Brixen International Festival 2014
Working as a storyteller can be a quite surprisingly solitary occupation. True, there is always the audience, but that alone is at best a very one-sided communication.
For the first few years after stumbling into this artform, I had virtually no contact with other storytellers, much less the opportunity of seeing anyone perform.
So although storytelling festivals may give the audience a great opportunity to hear more tellers, for me they are an important chance to meet and learn from others.
In November 2014 I was delighted to be able to spend the whole week at the 5th International Storytelling Festival in Brixen, South Tyrol, where 34 storytellers and musicians from seven countries were performing.
An additional charm was the small cathedral town itself, just over the border from Austria. Its architecture is marked by its long rule as a bishop’s city.
The festival was the chance to meet and hear again some favourite tellers. I have often enjoyed listening to my good friend Martin Ellrodt, but this was the first time I could actually see his beautiful silk parachute backdrop!
And there were many other tellers I already knew:
- Sibylle Baumann from Switzerland
- Rayond Den Boerstert from Holland
- Kerstin Otto from Berlin
- Katharina Ritter from Munich
as well as tellers I had not met before:
- Le Strologhe, two very impressive young Italian performers
- Ursula Laudacher from Austria
- Heike Vigl from South Tyrol
Festival director Leni Leitgeb (here telling a saga from the Dolomites) reckons the total number attending the week’s events to be over 2000.
For me, the festival was a great occasion, and there were great audiences to perform for!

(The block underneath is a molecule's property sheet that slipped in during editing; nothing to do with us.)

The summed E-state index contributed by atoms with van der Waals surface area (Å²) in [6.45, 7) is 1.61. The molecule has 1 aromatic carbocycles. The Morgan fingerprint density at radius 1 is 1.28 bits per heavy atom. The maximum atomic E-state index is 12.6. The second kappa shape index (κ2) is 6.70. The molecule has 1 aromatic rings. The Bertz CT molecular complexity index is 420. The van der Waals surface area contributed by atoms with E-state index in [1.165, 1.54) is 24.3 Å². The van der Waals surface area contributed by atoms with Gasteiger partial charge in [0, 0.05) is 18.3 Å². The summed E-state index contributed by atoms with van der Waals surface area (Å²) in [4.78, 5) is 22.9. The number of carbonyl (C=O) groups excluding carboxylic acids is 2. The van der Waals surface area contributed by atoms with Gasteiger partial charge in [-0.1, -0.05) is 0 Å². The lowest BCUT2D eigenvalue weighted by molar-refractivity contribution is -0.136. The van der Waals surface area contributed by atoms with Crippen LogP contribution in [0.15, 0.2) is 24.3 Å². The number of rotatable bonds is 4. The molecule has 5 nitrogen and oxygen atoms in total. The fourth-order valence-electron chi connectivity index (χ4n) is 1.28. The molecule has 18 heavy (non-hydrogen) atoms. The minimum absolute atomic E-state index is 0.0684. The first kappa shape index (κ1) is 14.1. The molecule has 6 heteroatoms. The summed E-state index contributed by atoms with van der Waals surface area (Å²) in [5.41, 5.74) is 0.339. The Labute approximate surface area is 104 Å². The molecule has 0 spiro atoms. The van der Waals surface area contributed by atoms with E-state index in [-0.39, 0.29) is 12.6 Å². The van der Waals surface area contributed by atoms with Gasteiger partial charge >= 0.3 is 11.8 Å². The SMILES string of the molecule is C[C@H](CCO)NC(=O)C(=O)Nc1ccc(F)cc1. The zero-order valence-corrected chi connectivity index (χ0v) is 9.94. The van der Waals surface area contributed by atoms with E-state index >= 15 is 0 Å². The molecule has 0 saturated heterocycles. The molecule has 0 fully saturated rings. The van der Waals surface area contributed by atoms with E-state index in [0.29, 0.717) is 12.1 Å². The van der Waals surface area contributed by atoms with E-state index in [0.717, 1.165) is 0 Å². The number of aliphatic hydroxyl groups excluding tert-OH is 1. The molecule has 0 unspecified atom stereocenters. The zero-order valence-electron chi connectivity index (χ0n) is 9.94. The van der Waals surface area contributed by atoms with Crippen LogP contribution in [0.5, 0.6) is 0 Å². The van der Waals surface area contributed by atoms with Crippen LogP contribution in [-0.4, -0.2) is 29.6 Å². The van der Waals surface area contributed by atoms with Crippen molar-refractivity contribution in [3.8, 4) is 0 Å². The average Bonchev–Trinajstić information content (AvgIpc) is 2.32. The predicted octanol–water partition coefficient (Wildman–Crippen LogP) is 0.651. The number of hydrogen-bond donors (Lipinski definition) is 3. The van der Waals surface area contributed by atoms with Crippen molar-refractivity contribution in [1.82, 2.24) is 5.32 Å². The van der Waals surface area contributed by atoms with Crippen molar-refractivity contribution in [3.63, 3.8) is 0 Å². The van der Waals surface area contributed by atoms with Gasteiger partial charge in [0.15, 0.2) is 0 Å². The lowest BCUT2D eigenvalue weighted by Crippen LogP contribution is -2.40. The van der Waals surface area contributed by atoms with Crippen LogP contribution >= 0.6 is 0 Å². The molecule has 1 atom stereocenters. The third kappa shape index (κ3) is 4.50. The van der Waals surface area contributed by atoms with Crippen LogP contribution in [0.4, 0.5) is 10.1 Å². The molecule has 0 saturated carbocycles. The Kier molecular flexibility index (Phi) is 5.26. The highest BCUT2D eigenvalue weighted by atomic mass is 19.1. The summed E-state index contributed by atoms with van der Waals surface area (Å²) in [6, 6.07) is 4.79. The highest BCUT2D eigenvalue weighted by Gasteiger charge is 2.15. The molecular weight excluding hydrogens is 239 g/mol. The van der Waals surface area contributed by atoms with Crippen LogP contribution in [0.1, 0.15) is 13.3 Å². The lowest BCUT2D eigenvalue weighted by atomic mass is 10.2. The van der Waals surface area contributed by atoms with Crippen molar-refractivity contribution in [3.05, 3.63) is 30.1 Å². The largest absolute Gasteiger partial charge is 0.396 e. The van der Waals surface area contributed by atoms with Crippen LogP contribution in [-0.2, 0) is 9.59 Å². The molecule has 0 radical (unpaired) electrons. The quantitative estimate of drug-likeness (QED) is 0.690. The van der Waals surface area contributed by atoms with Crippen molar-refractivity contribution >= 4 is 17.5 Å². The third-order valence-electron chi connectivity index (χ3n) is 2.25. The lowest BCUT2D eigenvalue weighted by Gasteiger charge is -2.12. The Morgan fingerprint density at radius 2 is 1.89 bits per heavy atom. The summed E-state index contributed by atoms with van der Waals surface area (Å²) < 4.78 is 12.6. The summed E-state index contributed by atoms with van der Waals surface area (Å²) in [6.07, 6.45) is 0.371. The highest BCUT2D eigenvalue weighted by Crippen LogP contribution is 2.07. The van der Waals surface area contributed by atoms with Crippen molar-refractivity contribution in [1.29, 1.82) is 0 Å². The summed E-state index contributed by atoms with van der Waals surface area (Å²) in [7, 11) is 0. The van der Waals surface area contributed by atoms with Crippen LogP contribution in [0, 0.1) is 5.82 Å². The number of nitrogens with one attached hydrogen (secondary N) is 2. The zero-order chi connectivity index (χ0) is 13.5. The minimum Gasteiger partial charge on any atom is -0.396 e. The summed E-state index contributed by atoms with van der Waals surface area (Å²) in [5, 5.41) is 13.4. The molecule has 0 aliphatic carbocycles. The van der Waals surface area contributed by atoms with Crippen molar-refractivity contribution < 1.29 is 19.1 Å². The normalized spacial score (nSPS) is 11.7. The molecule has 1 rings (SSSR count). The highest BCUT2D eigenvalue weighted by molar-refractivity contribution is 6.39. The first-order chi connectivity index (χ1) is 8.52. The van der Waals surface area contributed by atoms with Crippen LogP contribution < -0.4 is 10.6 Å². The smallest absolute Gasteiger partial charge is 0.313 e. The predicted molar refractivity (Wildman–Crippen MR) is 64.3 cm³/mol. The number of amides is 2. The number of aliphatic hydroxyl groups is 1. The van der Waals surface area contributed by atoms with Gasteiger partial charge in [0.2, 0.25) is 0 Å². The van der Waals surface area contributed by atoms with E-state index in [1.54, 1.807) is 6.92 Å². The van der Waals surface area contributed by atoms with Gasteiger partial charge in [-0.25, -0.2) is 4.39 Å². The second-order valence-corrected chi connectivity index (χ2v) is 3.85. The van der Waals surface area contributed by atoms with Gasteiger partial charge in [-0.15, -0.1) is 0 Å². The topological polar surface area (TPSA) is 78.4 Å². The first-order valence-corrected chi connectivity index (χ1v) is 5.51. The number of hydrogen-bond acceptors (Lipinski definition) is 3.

As storytellers, we know that tales are waiting for us everywhere. And that happened one morning when I strolled through the town and noticed this figure on the corner of a house next to a shoe shop. The shopkeeper (here standing outside his shop) looked as if he could tell me the story – and so he did.
The corner house used to be an inn called Der Wilde Mann. The young Mozart and his father stayed here when performing for the Prince Bishop.
It is in the middle of the town where three roads meet: the road to Pustertal, the road to Bozen and the road to the Brenner Pass. Naturally many wagon-drivers would stay there on their journey. (The shopkeeper pointed out the guard stones on the corners to prevent the wagon wheels damaging the buildings – one stone can be seen in the picture.)
The innkeeper erected this three-headed Wild Man on the house to advertise his inn.
After some years a story grew about these three heads. For these were heads which would spit out gold!
Of course, as befits a bishop’s city, they could only do this when all the church bells of the town were pealing.
Moreover, the story went, they would only do this on one particular day of the year.
As you will probably have guessed, that day was Good Friday – the one day of mourning in the ecclesiastical year when, in a good Catholic town, the bells remain silent all day long!
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For those who are teachers: Telling stories in the classroom: basing language teaching on storytelling